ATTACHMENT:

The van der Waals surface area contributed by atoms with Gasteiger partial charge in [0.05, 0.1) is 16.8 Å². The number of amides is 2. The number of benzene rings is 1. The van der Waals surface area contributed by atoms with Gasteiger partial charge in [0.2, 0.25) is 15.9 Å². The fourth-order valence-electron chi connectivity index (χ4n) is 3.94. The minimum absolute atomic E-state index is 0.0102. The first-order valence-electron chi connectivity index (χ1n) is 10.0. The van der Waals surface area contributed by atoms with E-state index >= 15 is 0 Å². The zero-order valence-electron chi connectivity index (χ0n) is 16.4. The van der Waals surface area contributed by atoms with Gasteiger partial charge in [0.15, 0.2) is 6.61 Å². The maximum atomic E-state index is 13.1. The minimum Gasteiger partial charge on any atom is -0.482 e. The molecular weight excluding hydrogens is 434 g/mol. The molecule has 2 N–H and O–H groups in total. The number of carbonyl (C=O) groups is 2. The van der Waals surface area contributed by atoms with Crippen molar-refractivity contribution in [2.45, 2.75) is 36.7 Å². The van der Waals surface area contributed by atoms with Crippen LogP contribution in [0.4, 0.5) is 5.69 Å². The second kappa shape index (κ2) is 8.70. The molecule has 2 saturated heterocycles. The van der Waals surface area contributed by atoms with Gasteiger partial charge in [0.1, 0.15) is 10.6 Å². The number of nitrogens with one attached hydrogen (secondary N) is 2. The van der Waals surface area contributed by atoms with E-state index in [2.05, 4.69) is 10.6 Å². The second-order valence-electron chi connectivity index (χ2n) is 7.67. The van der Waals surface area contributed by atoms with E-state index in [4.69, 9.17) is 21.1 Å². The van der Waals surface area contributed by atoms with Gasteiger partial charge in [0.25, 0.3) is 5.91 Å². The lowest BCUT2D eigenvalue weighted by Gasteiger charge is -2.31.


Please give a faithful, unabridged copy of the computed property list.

The van der Waals surface area contributed by atoms with Gasteiger partial charge in [0.05, 0.1) is 16.8 Å². The number of amides is 2. The number of benzene rings is 1. The van der Waals surface area contributed by atoms with Gasteiger partial charge in [0.2, 0.25) is 15.9 Å². The fourth-order valence-electron chi connectivity index (χ4n) is 3.94. The minimum absolute atomic E-state index is 0.0102. The first-order valence-electron chi connectivity index (χ1n) is 10.0. The van der Waals surface area contributed by atoms with E-state index >= 15 is 0 Å². The zero-order valence-electron chi connectivity index (χ0n) is 16.4. The van der Waals surface area contributed by atoms with Gasteiger partial charge in [0.15, 0.2) is 6.61 Å². The maximum atomic E-state index is 13.1. The minimum Gasteiger partial charge on any atom is -0.482 e. The molecular weight excluding hydrogens is 434 g/mol. The molecule has 2 N–H and O–H groups in total. The number of carbonyl (C=O) groups is 2. The van der Waals surface area contributed by atoms with Crippen molar-refractivity contribution in [2.45, 2.75) is 36.7 Å². The van der Waals surface area contributed by atoms with Crippen LogP contribution in [0.4, 0.5) is 5.69 Å². The second kappa shape index (κ2) is 8.70. The molecule has 2 saturated heterocycles. The van der Waals surface area contributed by atoms with Gasteiger partial charge in [0.1, 0.15) is 10.6 Å². The number of nitrogens with one attached hydrogen (secondary N) is 2. The van der Waals surface area contributed by atoms with E-state index in [2.05, 4.69) is 10.6 Å². The second-order valence-electron chi connectivity index (χ2n) is 7.67. The van der Waals surface area contributed by atoms with E-state index in [4.69, 9.17) is 21.1 Å². The van der Waals surface area contributed by atoms with Gasteiger partial charge in [0.25, 0.3) is 5.91 Å². The lowest BCUT2D eigenvalue weighted by Gasteiger charge is -2.31.